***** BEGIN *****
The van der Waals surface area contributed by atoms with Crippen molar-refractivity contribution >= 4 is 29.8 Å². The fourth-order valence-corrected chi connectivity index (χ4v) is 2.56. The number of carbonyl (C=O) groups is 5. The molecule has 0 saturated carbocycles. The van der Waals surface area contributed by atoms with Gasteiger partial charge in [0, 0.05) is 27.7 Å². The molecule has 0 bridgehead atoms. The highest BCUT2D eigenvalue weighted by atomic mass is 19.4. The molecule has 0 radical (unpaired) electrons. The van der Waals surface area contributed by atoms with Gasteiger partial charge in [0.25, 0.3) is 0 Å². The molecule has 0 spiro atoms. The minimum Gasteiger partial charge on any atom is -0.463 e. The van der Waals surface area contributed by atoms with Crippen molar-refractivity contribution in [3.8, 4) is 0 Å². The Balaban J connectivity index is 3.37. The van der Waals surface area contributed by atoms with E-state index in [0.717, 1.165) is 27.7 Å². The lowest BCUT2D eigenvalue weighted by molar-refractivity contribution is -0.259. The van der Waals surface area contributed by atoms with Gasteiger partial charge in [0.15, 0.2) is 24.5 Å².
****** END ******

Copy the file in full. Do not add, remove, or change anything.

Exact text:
The van der Waals surface area contributed by atoms with Crippen molar-refractivity contribution >= 4 is 29.8 Å². The fourth-order valence-corrected chi connectivity index (χ4v) is 2.56. The number of carbonyl (C=O) groups is 5. The molecule has 0 saturated carbocycles. The van der Waals surface area contributed by atoms with Gasteiger partial charge in [0, 0.05) is 27.7 Å². The molecule has 0 bridgehead atoms. The highest BCUT2D eigenvalue weighted by atomic mass is 19.4. The molecule has 0 radical (unpaired) electrons. The van der Waals surface area contributed by atoms with Gasteiger partial charge in [0.25, 0.3) is 0 Å². The molecule has 0 spiro atoms. The minimum Gasteiger partial charge on any atom is -0.463 e. The van der Waals surface area contributed by atoms with Crippen molar-refractivity contribution in [3.8, 4) is 0 Å². The Balaban J connectivity index is 3.37. The van der Waals surface area contributed by atoms with E-state index in [0.717, 1.165) is 27.7 Å². The lowest BCUT2D eigenvalue weighted by molar-refractivity contribution is -0.259. The van der Waals surface area contributed by atoms with Gasteiger partial charge in [0.15, 0.2) is 24.5 Å².